Binge : After 30 years as a correspondent and editor for Time magazine, in his late fifties, Barrett Seaman embarked on a two-year quest to uncover the real story of college life today and to see how undergraduate living has changed since he was at college in the turbulent late 1960s. After months of reporting on the campuses of 12 diverse colleges and universities across North America-Harvard, Dartmouth, Middlebury, Hamilton, the University of Virginia, Duke, Indiana University, the University of Wisconsin at Madison, Cal-Berkeley, Stanford, Pomona, and Canada's McGill-Seaman discovered that the differences between college life then and now are profound indeed. Now, in this major new book that is often alarming, always fascinating, and ultimately hopeful, he shares his findings. Res Life depicts a campus culture in which today's best and brightest students suffer from emotional problems and stress that is often self-induced. Talking to students on their own terms, Seaman reveals the sense of isolation students feel from the "real world" as well as the sexual confusion and ambivalence many feel in an environment in which relationships are formed through hanging out and hooking up-and sometimes broken by the violence of date rape. Alcohol is the forbidden drug of choice, and far too much is consumed. And there is still far too much bigotry and intolerance on campus today. Despite many disturbing trends, though, Seaman ultimately found today's students up for today's challenges and eager to take their place in the adult world - if only they were given the chance - giving him cause for hope. For any parent who wants the inside story of college life today, Res Life will be required reading.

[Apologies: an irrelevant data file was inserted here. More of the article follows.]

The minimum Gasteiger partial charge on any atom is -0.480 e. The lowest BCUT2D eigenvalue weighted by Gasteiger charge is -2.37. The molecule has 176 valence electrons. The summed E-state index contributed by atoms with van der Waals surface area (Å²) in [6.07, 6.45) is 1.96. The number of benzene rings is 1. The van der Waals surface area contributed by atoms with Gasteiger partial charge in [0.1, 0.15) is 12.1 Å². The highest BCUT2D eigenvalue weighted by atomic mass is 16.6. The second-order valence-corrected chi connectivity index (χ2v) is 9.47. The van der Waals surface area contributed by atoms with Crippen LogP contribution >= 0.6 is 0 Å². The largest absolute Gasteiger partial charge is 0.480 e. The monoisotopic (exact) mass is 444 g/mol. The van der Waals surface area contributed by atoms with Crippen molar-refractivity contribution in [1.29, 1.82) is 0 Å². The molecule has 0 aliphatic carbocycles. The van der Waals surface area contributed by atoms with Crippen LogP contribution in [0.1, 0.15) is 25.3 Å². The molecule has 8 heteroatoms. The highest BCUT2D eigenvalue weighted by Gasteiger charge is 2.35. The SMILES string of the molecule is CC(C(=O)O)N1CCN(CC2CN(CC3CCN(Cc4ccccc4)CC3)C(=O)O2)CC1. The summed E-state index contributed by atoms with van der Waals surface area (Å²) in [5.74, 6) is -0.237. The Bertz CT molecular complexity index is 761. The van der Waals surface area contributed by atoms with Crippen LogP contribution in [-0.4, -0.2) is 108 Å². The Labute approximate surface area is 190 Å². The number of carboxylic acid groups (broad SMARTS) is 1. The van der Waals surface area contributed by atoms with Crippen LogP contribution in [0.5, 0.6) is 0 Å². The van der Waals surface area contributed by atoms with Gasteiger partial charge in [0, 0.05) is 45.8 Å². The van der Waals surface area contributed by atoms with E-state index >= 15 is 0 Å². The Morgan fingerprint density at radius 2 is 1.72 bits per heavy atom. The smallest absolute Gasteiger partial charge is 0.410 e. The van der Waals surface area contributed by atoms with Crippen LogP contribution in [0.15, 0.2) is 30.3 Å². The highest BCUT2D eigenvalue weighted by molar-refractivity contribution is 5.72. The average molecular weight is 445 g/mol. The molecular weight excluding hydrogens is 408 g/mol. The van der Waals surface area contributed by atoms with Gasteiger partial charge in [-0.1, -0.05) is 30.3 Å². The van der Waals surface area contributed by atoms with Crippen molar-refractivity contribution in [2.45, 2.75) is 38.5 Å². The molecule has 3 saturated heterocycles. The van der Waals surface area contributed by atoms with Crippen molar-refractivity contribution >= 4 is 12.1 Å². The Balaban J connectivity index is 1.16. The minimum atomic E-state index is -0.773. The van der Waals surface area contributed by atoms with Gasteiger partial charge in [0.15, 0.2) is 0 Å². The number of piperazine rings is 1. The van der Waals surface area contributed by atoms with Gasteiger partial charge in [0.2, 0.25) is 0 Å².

|Educación||Students & Student Life|